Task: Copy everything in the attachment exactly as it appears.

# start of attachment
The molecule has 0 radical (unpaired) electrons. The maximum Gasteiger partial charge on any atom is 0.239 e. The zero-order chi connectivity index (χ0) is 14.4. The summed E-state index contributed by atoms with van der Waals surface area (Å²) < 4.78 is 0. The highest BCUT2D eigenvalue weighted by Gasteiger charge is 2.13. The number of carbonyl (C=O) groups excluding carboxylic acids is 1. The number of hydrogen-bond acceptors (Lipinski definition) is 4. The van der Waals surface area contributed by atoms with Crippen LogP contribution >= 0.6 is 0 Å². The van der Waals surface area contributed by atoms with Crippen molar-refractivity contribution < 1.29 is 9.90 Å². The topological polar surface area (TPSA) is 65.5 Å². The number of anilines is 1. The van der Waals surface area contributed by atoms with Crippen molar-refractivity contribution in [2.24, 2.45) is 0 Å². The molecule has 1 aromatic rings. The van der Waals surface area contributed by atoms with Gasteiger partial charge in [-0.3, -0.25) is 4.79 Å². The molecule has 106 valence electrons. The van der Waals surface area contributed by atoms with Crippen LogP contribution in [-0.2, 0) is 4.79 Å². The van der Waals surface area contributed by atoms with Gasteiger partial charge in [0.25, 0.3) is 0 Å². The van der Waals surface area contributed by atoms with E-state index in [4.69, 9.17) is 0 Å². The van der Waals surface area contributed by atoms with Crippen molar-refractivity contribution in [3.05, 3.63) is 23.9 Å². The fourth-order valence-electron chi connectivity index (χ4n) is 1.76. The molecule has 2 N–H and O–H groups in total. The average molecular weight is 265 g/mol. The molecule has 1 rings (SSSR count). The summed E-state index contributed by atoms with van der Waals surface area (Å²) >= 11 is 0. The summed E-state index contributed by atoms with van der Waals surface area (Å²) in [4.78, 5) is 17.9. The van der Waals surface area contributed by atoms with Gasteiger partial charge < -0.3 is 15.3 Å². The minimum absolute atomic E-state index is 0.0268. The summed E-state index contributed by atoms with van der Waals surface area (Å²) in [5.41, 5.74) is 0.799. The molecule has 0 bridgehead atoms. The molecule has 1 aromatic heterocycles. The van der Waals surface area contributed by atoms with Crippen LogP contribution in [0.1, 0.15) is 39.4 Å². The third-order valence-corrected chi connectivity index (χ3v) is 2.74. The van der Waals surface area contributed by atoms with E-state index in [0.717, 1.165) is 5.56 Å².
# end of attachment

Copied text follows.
The molecule has 0 radical (unpaired) electrons. The maximum Gasteiger partial charge on any atom is 0.239 e. The zero-order chi connectivity index (χ0) is 14.4. The summed E-state index contributed by atoms with van der Waals surface area (Å²) < 4.78 is 0. The highest BCUT2D eigenvalue weighted by Gasteiger charge is 2.13. The number of carbonyl (C=O) groups excluding carboxylic acids is 1. The number of hydrogen-bond acceptors (Lipinski definition) is 4. The van der Waals surface area contributed by atoms with Crippen LogP contribution >= 0.6 is 0 Å². The van der Waals surface area contributed by atoms with Crippen molar-refractivity contribution < 1.29 is 9.90 Å². The topological polar surface area (TPSA) is 65.5 Å². The number of anilines is 1. The van der Waals surface area contributed by atoms with Crippen molar-refractivity contribution in [2.24, 2.45) is 0 Å². The molecule has 1 aromatic rings. The van der Waals surface area contributed by atoms with Gasteiger partial charge in [-0.3, -0.25) is 4.79 Å². The molecule has 106 valence electrons. The van der Waals surface area contributed by atoms with Crippen LogP contribution in [-0.2, 0) is 4.79 Å². The van der Waals surface area contributed by atoms with Gasteiger partial charge in [0.25, 0.3) is 0 Å². The van der Waals surface area contributed by atoms with E-state index in [4.69, 9.17) is 0 Å². The van der Waals surface area contributed by atoms with Crippen molar-refractivity contribution in [3.05, 3.63) is 23.9 Å². The fourth-order valence-electron chi connectivity index (χ4n) is 1.76. The molecule has 2 N–H and O–H groups in total. The average molecular weight is 265 g/mol. The molecule has 1 rings (SSSR count). The summed E-state index contributed by atoms with van der Waals surface area (Å²) >= 11 is 0. The summed E-state index contributed by atoms with van der Waals surface area (Å²) in [4.78, 5) is 17.9. The van der Waals surface area contributed by atoms with Gasteiger partial charge < -0.3 is 15.3 Å². The minimum absolute atomic E-state index is 0.0268. The summed E-state index contributed by atoms with van der Waals surface area (Å²) in [5.41, 5.74) is 0.799. The molecule has 0 bridgehead atoms. The molecule has 1 aromatic heterocycles. The van der Waals surface area contributed by atoms with Crippen LogP contribution in [0.1, 0.15) is 39.4 Å². The third-order valence-corrected chi connectivity index (χ3v) is 2.74. The van der Waals surface area contributed by atoms with E-state index in [0.717, 1.165) is 5.56 Å².